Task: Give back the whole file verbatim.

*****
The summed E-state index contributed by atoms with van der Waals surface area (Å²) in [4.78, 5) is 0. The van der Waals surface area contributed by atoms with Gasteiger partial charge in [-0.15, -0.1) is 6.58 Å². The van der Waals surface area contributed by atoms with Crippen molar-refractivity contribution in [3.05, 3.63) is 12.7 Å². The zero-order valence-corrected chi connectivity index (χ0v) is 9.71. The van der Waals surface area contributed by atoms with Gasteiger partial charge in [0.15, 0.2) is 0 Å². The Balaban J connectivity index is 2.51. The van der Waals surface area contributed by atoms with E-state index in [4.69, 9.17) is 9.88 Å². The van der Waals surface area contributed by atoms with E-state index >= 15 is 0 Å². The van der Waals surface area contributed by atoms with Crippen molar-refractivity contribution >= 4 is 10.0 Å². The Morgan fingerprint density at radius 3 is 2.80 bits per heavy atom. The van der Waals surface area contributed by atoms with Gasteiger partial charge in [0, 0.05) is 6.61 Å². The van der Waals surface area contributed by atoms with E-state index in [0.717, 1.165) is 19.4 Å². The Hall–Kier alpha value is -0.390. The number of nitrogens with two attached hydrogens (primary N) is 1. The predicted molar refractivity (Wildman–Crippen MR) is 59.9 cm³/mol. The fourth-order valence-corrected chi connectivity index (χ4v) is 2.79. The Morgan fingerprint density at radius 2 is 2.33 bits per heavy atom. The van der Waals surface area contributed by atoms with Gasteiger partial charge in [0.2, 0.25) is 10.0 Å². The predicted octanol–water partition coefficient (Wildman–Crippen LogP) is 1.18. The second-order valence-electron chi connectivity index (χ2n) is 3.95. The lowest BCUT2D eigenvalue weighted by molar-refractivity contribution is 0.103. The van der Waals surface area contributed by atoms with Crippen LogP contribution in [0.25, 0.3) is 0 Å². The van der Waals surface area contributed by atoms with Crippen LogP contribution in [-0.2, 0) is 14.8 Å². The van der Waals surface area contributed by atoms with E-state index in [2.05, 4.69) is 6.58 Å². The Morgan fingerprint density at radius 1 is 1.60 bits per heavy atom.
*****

The summed E-state index contributed by atoms with van der Waals surface area (Å²) in [4.78, 5) is 0. The van der Waals surface area contributed by atoms with Gasteiger partial charge in [-0.15, -0.1) is 6.58 Å². The van der Waals surface area contributed by atoms with Crippen molar-refractivity contribution in [3.05, 3.63) is 12.7 Å². The zero-order valence-corrected chi connectivity index (χ0v) is 9.71. The van der Waals surface area contributed by atoms with Gasteiger partial charge in [0.15, 0.2) is 0 Å². The Balaban J connectivity index is 2.51. The van der Waals surface area contributed by atoms with E-state index in [4.69, 9.17) is 9.88 Å². The van der Waals surface area contributed by atoms with E-state index >= 15 is 0 Å². The van der Waals surface area contributed by atoms with Crippen molar-refractivity contribution >= 4 is 10.0 Å². The Morgan fingerprint density at radius 3 is 2.80 bits per heavy atom. The van der Waals surface area contributed by atoms with Gasteiger partial charge in [0, 0.05) is 6.61 Å². The van der Waals surface area contributed by atoms with E-state index in [0.717, 1.165) is 19.4 Å². The Hall–Kier alpha value is -0.390. The number of nitrogens with two attached hydrogens (primary N) is 1. The predicted molar refractivity (Wildman–Crippen MR) is 59.9 cm³/mol. The fourth-order valence-corrected chi connectivity index (χ4v) is 2.79. The Morgan fingerprint density at radius 2 is 2.33 bits per heavy atom. The van der Waals surface area contributed by atoms with Gasteiger partial charge in [0.2, 0.25) is 10.0 Å². The predicted octanol–water partition coefficient (Wildman–Crippen LogP) is 1.18. The second-order valence-electron chi connectivity index (χ2n) is 3.95. The lowest BCUT2D eigenvalue weighted by molar-refractivity contribution is 0.103. The van der Waals surface area contributed by atoms with Crippen LogP contribution in [0.25, 0.3) is 0 Å². The van der Waals surface area contributed by atoms with Crippen LogP contribution in [-0.2, 0) is 14.8 Å². The van der Waals surface area contributed by atoms with E-state index in [2.05, 4.69) is 6.58 Å². The Morgan fingerprint density at radius 1 is 1.60 bits per heavy atom.